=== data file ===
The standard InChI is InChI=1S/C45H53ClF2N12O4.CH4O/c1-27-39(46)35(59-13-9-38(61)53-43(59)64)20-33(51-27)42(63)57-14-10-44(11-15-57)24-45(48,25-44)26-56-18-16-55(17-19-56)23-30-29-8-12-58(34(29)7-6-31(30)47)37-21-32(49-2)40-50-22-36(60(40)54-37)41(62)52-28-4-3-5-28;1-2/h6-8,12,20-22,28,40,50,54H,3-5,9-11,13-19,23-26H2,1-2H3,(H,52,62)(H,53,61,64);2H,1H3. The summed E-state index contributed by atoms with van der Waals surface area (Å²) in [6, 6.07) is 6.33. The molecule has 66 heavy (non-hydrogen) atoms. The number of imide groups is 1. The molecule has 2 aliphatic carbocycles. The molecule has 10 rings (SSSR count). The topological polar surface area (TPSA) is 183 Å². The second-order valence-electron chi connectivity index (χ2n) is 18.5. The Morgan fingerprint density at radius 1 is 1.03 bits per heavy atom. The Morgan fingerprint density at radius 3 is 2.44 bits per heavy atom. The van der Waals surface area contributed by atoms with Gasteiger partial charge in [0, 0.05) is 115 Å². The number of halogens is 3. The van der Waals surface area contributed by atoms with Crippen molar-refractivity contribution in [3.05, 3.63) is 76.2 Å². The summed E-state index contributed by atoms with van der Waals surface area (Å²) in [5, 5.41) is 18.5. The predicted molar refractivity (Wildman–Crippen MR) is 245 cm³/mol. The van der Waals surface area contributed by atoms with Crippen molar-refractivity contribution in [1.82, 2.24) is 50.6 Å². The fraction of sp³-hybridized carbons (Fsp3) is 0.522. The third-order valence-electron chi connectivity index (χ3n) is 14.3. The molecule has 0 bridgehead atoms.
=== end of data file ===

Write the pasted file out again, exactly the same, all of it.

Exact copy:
The standard InChI is InChI=1S/C45H53ClF2N12O4.CH4O/c1-27-39(46)35(59-13-9-38(61)53-43(59)64)20-33(51-27)42(63)57-14-10-44(11-15-57)24-45(48,25-44)26-56-18-16-55(17-19-56)23-30-29-8-12-58(34(29)7-6-31(30)47)37-21-32(49-2)40-50-22-36(60(40)54-37)41(62)52-28-4-3-5-28;1-2/h6-8,12,20-22,28,40,50,54H,3-5,9-11,13-19,23-26H2,1-2H3,(H,52,62)(H,53,61,64);2H,1H3. The summed E-state index contributed by atoms with van der Waals surface area (Å²) in [6, 6.07) is 6.33. The molecule has 66 heavy (non-hydrogen) atoms. The number of imide groups is 1. The molecule has 2 aliphatic carbocycles. The molecule has 10 rings (SSSR count). The topological polar surface area (TPSA) is 183 Å². The second-order valence-electron chi connectivity index (χ2n) is 18.5. The Morgan fingerprint density at radius 1 is 1.03 bits per heavy atom. The Morgan fingerprint density at radius 3 is 2.44 bits per heavy atom. The van der Waals surface area contributed by atoms with Gasteiger partial charge in [0, 0.05) is 115 Å². The number of halogens is 3. The van der Waals surface area contributed by atoms with Crippen molar-refractivity contribution in [3.05, 3.63) is 76.2 Å². The summed E-state index contributed by atoms with van der Waals surface area (Å²) in [5, 5.41) is 18.5. The predicted molar refractivity (Wildman–Crippen MR) is 245 cm³/mol. The van der Waals surface area contributed by atoms with Crippen molar-refractivity contribution in [1.82, 2.24) is 50.6 Å². The fraction of sp³-hybridized carbons (Fsp3) is 0.522. The third-order valence-electron chi connectivity index (χ3n) is 14.3. The molecule has 0 bridgehead atoms.